ESPE Abstracts (2015) 84 P-2-351

Domino Liver Transplantation for the Pre-Emptive Therapy of Compound Heterozygous Familial Hypercholesterolemia: A Case of 2-Year-Old Girl

Hiroyuki Tanakaa, Daisuke Sugawaraa, Yasuko Tanakaa, Tomoko Yoshidaa, Kanako Nakaoa, Noboru Uchidaa, Akiko Yamamotoa, Akinari Fukudab, Mureo Kasaharab & Reiko Horikawaa


aDivision of Endocrinology and Metabolism, National Center for Child Health and Development, Tokyo, Setagaya-ku, Japan; bOrgan Transplantation Center, National Center for Child Health and Development, Tokyo, Setagaya-ku, Japan


Background: Patients with homozygous and compound heterozygous familial hypercholesterolemia (FH) have markedly elevated plasma LDL cholesterol (LDL-C) from birth. If untreated, patients develop cardiovascular atherosclerosis resulting in death before the second decade of life. Medication and apheresis are only partially effective in reducing LDL-C levels, and do not significantly improve the prognosis. Liver transplantation (LT) can nearly normalize the cholesterol metabolism. We report a first case received domino LT in early infancy as a pre-emptive, rather than preventive therapy for compound heterozygous FH.

Case presentation: A 1-year-old girl was referred to our institution with xanthoma and hypercholesterolemia. Her serum cholesterol levels were extremely elevated; total cholesterol 1007 mg/dl and LDL-C 867 mg/dl. She was diagnosed as having FH with apparent family history in both parents. She has been treated on low-fat diet and medication with ezetimibe, bile acid sequestrants, and statins, however, maximal medical treatment could not lower her cholesterol levels. Genetic analysis revealed compound heterozygote for LDLR gene (c.IVS12+2T>C/c.418G>A), and enzyme assay showed 0% in lymphocytic LDL receptor activity. When she was 2-year-old, a cardiac catheterization was performed and no pathological changes were found in coronary arteries. We recommended LT to the family before vascular changes occur. Living donor LT from the family was not recommended because of the elevation of LDL-C. Eventually there was an opportunity to perform domino LT from the donor with maple syrup urine disease, which was accepted by the family. Her cholesterol levels dramatically normalized right after the donor liver was fixed in her. Postoperative course was uncomplicated, and her xanthomas are gradually fading in color and regressing.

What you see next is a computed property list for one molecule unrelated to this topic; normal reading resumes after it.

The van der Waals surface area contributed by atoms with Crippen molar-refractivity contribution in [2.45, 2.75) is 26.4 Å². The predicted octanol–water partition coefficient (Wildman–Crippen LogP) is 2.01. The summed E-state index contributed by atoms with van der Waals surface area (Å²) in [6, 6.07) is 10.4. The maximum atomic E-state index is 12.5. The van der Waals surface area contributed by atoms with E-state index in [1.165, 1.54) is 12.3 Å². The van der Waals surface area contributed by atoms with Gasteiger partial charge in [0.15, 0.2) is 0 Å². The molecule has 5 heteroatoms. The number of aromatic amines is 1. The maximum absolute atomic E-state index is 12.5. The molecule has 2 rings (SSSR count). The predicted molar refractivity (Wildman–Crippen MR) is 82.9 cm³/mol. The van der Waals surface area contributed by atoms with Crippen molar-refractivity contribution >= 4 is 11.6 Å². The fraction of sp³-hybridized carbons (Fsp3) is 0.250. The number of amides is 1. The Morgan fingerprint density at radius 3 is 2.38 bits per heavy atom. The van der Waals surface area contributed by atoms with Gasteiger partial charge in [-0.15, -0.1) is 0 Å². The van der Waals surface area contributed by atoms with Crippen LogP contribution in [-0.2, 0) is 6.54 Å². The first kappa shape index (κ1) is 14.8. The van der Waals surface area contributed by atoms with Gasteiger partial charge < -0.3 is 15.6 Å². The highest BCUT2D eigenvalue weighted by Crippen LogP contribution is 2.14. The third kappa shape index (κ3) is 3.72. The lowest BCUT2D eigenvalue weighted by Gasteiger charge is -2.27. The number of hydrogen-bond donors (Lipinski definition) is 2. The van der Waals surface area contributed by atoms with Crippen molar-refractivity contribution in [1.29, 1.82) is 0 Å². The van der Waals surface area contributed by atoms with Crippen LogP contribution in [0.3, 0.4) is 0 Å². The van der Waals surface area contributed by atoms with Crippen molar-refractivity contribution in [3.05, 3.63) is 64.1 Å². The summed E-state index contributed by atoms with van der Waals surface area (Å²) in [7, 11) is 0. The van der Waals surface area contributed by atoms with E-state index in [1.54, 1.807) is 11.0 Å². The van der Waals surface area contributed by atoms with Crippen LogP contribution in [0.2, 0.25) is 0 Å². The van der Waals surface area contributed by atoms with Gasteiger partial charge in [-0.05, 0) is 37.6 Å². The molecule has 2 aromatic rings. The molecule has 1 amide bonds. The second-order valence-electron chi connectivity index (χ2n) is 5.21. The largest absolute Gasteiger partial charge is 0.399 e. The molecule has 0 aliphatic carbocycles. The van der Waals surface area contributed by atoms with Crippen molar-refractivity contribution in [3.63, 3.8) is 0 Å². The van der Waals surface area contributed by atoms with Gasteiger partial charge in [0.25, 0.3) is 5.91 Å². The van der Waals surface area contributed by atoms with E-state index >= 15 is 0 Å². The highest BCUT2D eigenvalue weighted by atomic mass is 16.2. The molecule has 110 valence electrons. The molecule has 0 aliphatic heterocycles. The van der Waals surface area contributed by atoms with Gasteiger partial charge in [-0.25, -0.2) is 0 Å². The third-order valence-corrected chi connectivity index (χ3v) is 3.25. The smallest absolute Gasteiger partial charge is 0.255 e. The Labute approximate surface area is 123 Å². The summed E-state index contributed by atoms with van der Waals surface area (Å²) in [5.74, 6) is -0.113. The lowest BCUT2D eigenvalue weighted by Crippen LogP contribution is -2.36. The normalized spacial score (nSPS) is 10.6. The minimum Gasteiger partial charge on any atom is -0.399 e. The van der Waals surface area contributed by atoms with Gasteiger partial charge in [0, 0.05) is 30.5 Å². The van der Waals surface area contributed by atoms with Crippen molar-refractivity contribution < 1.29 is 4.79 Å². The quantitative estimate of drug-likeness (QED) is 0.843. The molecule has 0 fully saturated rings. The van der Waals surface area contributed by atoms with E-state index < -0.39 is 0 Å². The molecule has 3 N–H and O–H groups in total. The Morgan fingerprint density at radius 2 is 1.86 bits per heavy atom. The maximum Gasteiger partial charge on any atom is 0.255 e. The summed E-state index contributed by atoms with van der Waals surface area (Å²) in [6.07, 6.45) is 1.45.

Conclusion: LT for severe FH performed in early infancy before onset/progression of atherosclerosis is pre-emptive treatment rather than prevention. Domino liver transplantation is currently a good option of treatment for severe FH.